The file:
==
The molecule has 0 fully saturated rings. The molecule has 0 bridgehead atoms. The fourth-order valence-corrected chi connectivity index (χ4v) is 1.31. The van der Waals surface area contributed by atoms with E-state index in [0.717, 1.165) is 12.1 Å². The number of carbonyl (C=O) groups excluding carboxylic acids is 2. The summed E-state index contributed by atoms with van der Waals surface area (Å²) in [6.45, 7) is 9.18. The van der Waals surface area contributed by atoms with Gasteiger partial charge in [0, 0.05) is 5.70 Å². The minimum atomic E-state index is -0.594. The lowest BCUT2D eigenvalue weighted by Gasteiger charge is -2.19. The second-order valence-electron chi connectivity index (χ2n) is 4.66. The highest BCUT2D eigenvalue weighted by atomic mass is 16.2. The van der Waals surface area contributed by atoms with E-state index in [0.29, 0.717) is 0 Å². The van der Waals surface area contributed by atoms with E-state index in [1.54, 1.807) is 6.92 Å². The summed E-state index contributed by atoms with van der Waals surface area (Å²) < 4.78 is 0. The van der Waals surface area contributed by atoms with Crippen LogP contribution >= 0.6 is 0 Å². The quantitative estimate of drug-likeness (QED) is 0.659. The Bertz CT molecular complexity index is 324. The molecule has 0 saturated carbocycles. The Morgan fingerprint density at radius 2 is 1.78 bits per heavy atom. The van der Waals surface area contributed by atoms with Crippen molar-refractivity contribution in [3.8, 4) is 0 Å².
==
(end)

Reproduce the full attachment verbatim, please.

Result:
The molecule has 0 fully saturated rings. The molecule has 0 bridgehead atoms. The fourth-order valence-corrected chi connectivity index (χ4v) is 1.31. The van der Waals surface area contributed by atoms with E-state index in [0.717, 1.165) is 12.1 Å². The number of carbonyl (C=O) groups excluding carboxylic acids is 2. The summed E-state index contributed by atoms with van der Waals surface area (Å²) in [6.45, 7) is 9.18. The van der Waals surface area contributed by atoms with Gasteiger partial charge in [0, 0.05) is 5.70 Å². The minimum atomic E-state index is -0.594. The lowest BCUT2D eigenvalue weighted by Gasteiger charge is -2.19. The second-order valence-electron chi connectivity index (χ2n) is 4.66. The highest BCUT2D eigenvalue weighted by atomic mass is 16.2. The van der Waals surface area contributed by atoms with E-state index in [0.29, 0.717) is 0 Å². The van der Waals surface area contributed by atoms with E-state index in [1.54, 1.807) is 6.92 Å². The summed E-state index contributed by atoms with van der Waals surface area (Å²) < 4.78 is 0. The van der Waals surface area contributed by atoms with Crippen LogP contribution >= 0.6 is 0 Å². The quantitative estimate of drug-likeness (QED) is 0.659. The Bertz CT molecular complexity index is 324. The molecule has 0 saturated carbocycles. The Morgan fingerprint density at radius 2 is 1.78 bits per heavy atom. The van der Waals surface area contributed by atoms with Crippen molar-refractivity contribution in [3.8, 4) is 0 Å².